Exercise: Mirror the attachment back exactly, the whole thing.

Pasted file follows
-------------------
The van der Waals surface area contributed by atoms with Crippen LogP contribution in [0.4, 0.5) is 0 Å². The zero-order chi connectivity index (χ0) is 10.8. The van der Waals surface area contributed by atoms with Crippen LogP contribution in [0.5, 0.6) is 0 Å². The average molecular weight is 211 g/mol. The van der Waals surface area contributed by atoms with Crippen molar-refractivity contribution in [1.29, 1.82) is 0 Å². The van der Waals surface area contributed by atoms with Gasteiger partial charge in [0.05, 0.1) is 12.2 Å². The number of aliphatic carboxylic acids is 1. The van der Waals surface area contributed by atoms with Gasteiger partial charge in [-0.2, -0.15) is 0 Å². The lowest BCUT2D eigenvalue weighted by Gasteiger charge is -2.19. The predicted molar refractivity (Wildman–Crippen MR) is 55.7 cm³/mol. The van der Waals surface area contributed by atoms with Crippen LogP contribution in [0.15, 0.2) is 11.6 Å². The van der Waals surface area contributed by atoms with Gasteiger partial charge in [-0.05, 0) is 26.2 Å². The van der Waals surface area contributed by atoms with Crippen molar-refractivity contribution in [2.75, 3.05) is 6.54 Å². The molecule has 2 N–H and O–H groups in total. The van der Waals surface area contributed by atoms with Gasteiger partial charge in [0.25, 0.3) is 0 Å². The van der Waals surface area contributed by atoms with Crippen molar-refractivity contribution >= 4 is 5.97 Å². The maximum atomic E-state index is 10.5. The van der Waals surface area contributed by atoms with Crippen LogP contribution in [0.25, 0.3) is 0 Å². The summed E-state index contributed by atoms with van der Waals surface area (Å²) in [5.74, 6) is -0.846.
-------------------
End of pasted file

The van der Waals surface area contributed by atoms with Crippen LogP contribution in [0.4, 0.5) is 0 Å². The zero-order chi connectivity index (χ0) is 10.8. The van der Waals surface area contributed by atoms with Crippen LogP contribution in [0.5, 0.6) is 0 Å². The average molecular weight is 211 g/mol. The van der Waals surface area contributed by atoms with Crippen molar-refractivity contribution in [1.29, 1.82) is 0 Å². The van der Waals surface area contributed by atoms with Gasteiger partial charge in [0.05, 0.1) is 12.2 Å². The number of aliphatic carboxylic acids is 1. The van der Waals surface area contributed by atoms with Gasteiger partial charge in [-0.2, -0.15) is 0 Å². The lowest BCUT2D eigenvalue weighted by Gasteiger charge is -2.19. The predicted molar refractivity (Wildman–Crippen MR) is 55.7 cm³/mol. The van der Waals surface area contributed by atoms with Crippen LogP contribution in [0.15, 0.2) is 11.6 Å². The van der Waals surface area contributed by atoms with Gasteiger partial charge in [-0.05, 0) is 26.2 Å². The van der Waals surface area contributed by atoms with Crippen molar-refractivity contribution in [2.75, 3.05) is 6.54 Å². The molecule has 2 N–H and O–H groups in total. The van der Waals surface area contributed by atoms with Gasteiger partial charge in [0.25, 0.3) is 0 Å². The van der Waals surface area contributed by atoms with Crippen molar-refractivity contribution >= 4 is 5.97 Å². The maximum atomic E-state index is 10.5. The van der Waals surface area contributed by atoms with Crippen LogP contribution in [0.25, 0.3) is 0 Å². The summed E-state index contributed by atoms with van der Waals surface area (Å²) in [5.74, 6) is -0.846.